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How to Grow Strawberry Plants in Alabama

By Jennifer Loucks ; Updated September 21, 2017
Strawberries growing on a plant

The strawberry is an easy-to-grow fruit-bearing plant that is productive during the first two years. After two years the plant will weaken and have an increased susceptibility to disease. The Alabama Cooperative Extension recommends growing the early-bearing strawberry varieties Cardinal and Earligrow for best results. Alabama strawberry plants should be set in the ground in the months of September or October so they become established before the spring growing season.

Select a planting location for the strawberries that has well-draining soil with a high organic content. Work 3 to 4 inches of organic compost into the soil with a tiller to a depth of 10 inches.

Test the soil pH of the planting area to verify it is 6.0 to 6.8. Work ground rock sulfur into the soil to lower the pH number if needed. Water the soil well and let the soil rest for at least 2 weeks before planting.

Apply an 8-8-8 fertilizer over the prepared planting area and work it into the soil to a depth of 6 inches. Plant the strawberry plants so their crowns are just above ground level. Space the plants 18 to 30 inches apart in rows that are 3 feet apart.

Apply clean pine or wheat straw mulch around the plants to limit weed growth and retain soil moisture. Supply irrigation to the strawberry plants when the weekly rainfall is less than one inch.

Remove plant blossoms in the first year of growth to promote plant runner development. This will increase the fruit production in the following years.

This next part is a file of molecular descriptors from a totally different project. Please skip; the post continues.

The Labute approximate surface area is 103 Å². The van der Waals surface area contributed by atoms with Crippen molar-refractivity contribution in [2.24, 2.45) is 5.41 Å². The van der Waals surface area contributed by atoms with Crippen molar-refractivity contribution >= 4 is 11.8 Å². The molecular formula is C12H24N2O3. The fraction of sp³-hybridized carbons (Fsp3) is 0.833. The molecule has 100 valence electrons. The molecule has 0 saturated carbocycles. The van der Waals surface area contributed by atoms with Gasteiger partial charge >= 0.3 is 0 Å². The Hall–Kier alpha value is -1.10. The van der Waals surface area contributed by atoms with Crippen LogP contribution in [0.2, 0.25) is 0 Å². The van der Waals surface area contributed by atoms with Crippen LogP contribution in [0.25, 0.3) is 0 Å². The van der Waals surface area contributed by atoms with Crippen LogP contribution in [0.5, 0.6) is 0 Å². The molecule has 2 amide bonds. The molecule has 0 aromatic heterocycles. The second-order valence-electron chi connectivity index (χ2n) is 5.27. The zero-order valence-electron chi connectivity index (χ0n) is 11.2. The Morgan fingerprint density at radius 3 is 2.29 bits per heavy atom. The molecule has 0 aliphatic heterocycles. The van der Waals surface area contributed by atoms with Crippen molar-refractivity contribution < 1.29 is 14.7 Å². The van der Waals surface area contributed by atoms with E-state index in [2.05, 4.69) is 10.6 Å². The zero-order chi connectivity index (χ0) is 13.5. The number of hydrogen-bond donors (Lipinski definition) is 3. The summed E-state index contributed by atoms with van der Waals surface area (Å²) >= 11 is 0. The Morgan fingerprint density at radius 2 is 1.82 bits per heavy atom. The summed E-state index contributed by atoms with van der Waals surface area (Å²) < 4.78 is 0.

Renovate the strawberry plants after harvest is complete. Mow off the foliage to one inch above the crown. Use caution to not damage the crowns. Narrow the rows to 12 inches with a tiller and remove plants to create a 6-inch space between plants. Place one inch of mulch around the plants and apply a 10-10-10 fertilizer.

 

Things You Will Need

  • Organic compost
  • Tiller
  • Soil pH test
  • Ground rock sulfur
  • Water
  • 8-8-8 fertilizer
  • Shovel
  • Mulch
  • Mower
  • 10-10-10 fertilizer

About the Author

 

Jennifer Loucks has been writing since 1998. She previously worked as a technical writer for a software development company, creating software documentation, help documents and training curriculum. She now writes hobby-based articles on cooking, gardening, sewing and running. Loucks also trains for full marathons, half-marathons and shorter distance running. She holds a Bachelor of Science in animal science and business from University of Wisconsin-River Falls.